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Dancing to diversity’s beat

Clo Hidalgo
Staff Writer

The Latino Student Forum and Black Student Union had its third annual “Two Beats, One Rhythm” event on March 28 at the Campus Center, where both cultures came together as one.

For the past three years, LSF and BSU have collaborated to bring an event where students learn about the Latin and African American culture.

Rosana Chavez, president of LSF, said LSF and BSU got together a month in advance to discuss the preparations such as what type of food would be served and what type of music would be played.

LSF served traditional Latino dishes such as rice, beans, chips and salsa. BSU served soul food, which consisted of fried chicken, rice, green beans, Hawaiian rolls, potato salad, and macaroni salad.

Abril Camarena, a freshman criminology major, enjoyed the food that was provided.

“I liked it all together because by itself it would have tasted plain,” she said.

LSF wanted students to know about some of Mexico’s traditional drinks, so Agua de tamarindo, a popular Mexican drink made out of pods from tamarind, and Manzanito Sol, a Mexican soda, were served along with American sodas.

Yelsse Bahena, a freshman international business major, was one of the many students who drank Agua de tamarindo at the event.

“It was really good despite how many others looked at it, because it looks like dirty water,” she said. “But people missed out because it was really good.”

DJ Bobkat provided the music for the night. The music consisted of modern hip hop songs with a mix of cumbia, merengue and salsa songs.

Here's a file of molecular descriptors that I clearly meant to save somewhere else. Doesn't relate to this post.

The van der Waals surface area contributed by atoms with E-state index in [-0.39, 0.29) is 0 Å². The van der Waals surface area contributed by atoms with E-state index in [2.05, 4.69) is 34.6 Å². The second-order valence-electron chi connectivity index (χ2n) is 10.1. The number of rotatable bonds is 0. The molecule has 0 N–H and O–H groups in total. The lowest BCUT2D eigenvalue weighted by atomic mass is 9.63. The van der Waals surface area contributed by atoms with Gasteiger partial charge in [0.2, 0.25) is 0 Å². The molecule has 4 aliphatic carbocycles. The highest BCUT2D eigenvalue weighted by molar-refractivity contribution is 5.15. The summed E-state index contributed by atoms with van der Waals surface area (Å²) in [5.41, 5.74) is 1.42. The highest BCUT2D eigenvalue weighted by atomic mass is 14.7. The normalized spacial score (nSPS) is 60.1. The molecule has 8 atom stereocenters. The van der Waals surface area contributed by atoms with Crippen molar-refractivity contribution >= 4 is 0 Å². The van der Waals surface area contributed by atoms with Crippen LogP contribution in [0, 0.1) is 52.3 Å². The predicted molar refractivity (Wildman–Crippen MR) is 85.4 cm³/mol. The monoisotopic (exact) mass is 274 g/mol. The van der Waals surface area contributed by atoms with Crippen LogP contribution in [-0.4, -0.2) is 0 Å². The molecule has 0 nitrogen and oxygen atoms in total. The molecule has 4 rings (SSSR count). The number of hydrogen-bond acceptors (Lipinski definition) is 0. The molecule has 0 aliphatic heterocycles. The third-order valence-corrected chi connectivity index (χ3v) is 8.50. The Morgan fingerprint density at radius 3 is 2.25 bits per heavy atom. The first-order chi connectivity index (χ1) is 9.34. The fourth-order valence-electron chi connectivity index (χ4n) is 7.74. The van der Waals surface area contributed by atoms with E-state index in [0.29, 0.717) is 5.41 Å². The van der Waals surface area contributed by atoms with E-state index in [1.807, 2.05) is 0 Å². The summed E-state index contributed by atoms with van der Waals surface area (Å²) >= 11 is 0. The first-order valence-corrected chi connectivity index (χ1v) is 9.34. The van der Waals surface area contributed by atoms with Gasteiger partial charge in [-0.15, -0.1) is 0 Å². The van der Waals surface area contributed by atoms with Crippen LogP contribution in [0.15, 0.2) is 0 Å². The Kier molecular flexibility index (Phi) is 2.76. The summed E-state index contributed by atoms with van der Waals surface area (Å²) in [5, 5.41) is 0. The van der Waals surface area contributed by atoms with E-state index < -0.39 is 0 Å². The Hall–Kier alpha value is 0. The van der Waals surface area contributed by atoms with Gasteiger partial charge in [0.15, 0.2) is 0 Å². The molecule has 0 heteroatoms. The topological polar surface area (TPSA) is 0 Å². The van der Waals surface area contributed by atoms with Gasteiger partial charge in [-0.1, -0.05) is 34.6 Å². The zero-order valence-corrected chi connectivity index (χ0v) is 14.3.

He started off the night by playing songs such as “Pour It Up” by Rihanna and “Teach Me How To Dougie” by Cali Swag District.

People started to hit the floor when the DJ played “Wobble Baby” by V.I.C., which then drew even more of a crowd as the songs “Suavemente” by Elvis Crespo, “El Caballo Dorado,” and “Cupid’s Shuffle” by Cupid blasted from the speakers.

Then things took a turn for the unexpected when sophomore social science major Gage Henderson asked La Verne basketball player Jasmine Bush to be his girlfriend in front of every one. She excitedly accepted.

Henderson said the idea of asking Bush to be his girlfriend came to him at that very moment since the microphone was available.

“It seemed like the perfect opportunity,” he said.

The students continued to dance the night away, until it abruptly came to an end when DJ Bobkat played “Hot in Herre” by Nelly.

“I thought it was really fun,” said Nikita Lalla, a senior psychology major. “There was a lot of cultural diversity.”

Her friend Olga Saldivar, a junior criminology major, agreed with Lalla.

“I thought it was a really good idea to combine two cultures together and to bring together the different types of ethnicities we have,” she said.

Eduardo Fernandez, Vice President of LSF, was pleased with the outcome of “Two Beats, One Rhythm.”

“I think we had a good success,” he said. “People from both clubs came and people who didn’t belong to the (clubs). And we had a great DJ.”

Clo Hidalgo can be reached at

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